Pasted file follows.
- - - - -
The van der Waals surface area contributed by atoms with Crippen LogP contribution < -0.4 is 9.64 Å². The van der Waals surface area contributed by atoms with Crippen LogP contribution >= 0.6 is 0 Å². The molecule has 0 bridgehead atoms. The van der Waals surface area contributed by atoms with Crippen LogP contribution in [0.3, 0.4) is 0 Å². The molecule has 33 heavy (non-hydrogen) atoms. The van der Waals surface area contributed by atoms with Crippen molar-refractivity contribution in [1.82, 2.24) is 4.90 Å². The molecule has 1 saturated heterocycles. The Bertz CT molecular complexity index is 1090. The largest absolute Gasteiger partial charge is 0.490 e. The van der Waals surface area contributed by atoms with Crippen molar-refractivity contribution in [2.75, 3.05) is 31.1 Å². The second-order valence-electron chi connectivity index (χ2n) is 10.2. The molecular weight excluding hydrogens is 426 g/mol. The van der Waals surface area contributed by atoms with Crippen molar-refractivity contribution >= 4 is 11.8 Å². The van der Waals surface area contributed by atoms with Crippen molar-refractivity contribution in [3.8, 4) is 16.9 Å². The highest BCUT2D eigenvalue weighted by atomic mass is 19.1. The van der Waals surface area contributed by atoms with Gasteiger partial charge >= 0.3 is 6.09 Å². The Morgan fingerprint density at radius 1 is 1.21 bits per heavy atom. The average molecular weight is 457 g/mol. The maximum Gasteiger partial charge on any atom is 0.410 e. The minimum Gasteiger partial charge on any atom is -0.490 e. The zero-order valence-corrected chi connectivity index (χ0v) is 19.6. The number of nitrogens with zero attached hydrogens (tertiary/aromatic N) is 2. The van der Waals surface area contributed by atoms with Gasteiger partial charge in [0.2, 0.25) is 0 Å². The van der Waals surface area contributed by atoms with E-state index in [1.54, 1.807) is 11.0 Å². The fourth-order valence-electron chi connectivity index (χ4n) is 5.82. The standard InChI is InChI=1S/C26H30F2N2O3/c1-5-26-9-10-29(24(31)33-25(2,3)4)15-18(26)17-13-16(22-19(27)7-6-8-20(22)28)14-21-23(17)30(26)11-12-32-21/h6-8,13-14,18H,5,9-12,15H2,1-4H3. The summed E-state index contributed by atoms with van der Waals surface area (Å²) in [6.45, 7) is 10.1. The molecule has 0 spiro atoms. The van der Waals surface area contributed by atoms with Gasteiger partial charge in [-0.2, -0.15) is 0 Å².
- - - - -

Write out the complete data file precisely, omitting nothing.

The van der Waals surface area contributed by atoms with Crippen LogP contribution < -0.4 is 9.64 Å². The van der Waals surface area contributed by atoms with Crippen LogP contribution >= 0.6 is 0 Å². The molecule has 0 bridgehead atoms. The van der Waals surface area contributed by atoms with Crippen LogP contribution in [0.3, 0.4) is 0 Å². The molecule has 33 heavy (non-hydrogen) atoms. The van der Waals surface area contributed by atoms with Crippen molar-refractivity contribution in [1.82, 2.24) is 4.90 Å². The molecule has 1 saturated heterocycles. The Bertz CT molecular complexity index is 1090. The largest absolute Gasteiger partial charge is 0.490 e. The van der Waals surface area contributed by atoms with Crippen molar-refractivity contribution in [2.75, 3.05) is 31.1 Å². The second-order valence-electron chi connectivity index (χ2n) is 10.2. The molecular weight excluding hydrogens is 426 g/mol. The van der Waals surface area contributed by atoms with Crippen molar-refractivity contribution >= 4 is 11.8 Å². The van der Waals surface area contributed by atoms with Crippen molar-refractivity contribution in [3.8, 4) is 16.9 Å². The highest BCUT2D eigenvalue weighted by atomic mass is 19.1. The van der Waals surface area contributed by atoms with Gasteiger partial charge >= 0.3 is 6.09 Å². The Morgan fingerprint density at radius 1 is 1.21 bits per heavy atom. The average molecular weight is 457 g/mol. The maximum Gasteiger partial charge on any atom is 0.410 e. The minimum Gasteiger partial charge on any atom is -0.490 e. The zero-order valence-corrected chi connectivity index (χ0v) is 19.6. The number of nitrogens with zero attached hydrogens (tertiary/aromatic N) is 2. The van der Waals surface area contributed by atoms with Gasteiger partial charge in [0.2, 0.25) is 0 Å². The van der Waals surface area contributed by atoms with E-state index in [1.54, 1.807) is 11.0 Å². The fourth-order valence-electron chi connectivity index (χ4n) is 5.82. The standard InChI is InChI=1S/C26H30F2N2O3/c1-5-26-9-10-29(24(31)33-25(2,3)4)15-18(26)17-13-16(22-19(27)7-6-8-20(22)28)14-21-23(17)30(26)11-12-32-21/h6-8,13-14,18H,5,9-12,15H2,1-4H3. The summed E-state index contributed by atoms with van der Waals surface area (Å²) in [6.45, 7) is 10.1. The molecule has 0 spiro atoms. The van der Waals surface area contributed by atoms with Gasteiger partial charge in [-0.2, -0.15) is 0 Å².